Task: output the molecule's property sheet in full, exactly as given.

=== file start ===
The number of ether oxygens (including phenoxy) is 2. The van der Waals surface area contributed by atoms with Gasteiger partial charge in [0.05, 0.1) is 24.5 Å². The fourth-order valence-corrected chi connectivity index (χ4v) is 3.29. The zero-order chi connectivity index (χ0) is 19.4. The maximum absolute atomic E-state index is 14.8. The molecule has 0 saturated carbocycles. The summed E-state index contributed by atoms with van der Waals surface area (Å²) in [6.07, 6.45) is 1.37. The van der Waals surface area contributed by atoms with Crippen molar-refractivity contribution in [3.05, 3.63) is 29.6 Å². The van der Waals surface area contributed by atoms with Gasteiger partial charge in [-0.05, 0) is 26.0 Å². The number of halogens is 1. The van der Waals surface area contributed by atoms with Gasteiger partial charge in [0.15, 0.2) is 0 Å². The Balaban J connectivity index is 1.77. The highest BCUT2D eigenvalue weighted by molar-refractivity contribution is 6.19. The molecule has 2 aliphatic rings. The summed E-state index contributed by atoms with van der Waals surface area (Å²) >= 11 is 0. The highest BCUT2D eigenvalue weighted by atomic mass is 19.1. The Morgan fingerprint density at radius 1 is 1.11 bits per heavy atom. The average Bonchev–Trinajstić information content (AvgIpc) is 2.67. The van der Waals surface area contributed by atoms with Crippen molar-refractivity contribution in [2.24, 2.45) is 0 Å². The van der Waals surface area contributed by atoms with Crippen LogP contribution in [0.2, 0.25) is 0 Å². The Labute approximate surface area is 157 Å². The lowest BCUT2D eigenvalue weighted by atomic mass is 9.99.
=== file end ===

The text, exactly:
The number of ether oxygens (including phenoxy) is 2. The van der Waals surface area contributed by atoms with Gasteiger partial charge in [0.05, 0.1) is 24.5 Å². The fourth-order valence-corrected chi connectivity index (χ4v) is 3.29. The zero-order chi connectivity index (χ0) is 19.4. The maximum absolute atomic E-state index is 14.8. The molecule has 0 saturated carbocycles. The summed E-state index contributed by atoms with van der Waals surface area (Å²) in [6.07, 6.45) is 1.37. The van der Waals surface area contributed by atoms with Crippen molar-refractivity contribution in [3.05, 3.63) is 29.6 Å². The van der Waals surface area contributed by atoms with Gasteiger partial charge in [-0.05, 0) is 26.0 Å². The number of halogens is 1. The van der Waals surface area contributed by atoms with Gasteiger partial charge in [0.15, 0.2) is 0 Å². The Balaban J connectivity index is 1.77. The highest BCUT2D eigenvalue weighted by molar-refractivity contribution is 6.19. The molecule has 2 aliphatic rings. The summed E-state index contributed by atoms with van der Waals surface area (Å²) >= 11 is 0. The highest BCUT2D eigenvalue weighted by atomic mass is 19.1. The Morgan fingerprint density at radius 1 is 1.11 bits per heavy atom. The average Bonchev–Trinajstić information content (AvgIpc) is 2.67. The van der Waals surface area contributed by atoms with Crippen molar-refractivity contribution in [2.24, 2.45) is 0 Å². The van der Waals surface area contributed by atoms with Crippen LogP contribution in [0.2, 0.25) is 0 Å². The Labute approximate surface area is 157 Å². The lowest BCUT2D eigenvalue weighted by atomic mass is 9.99.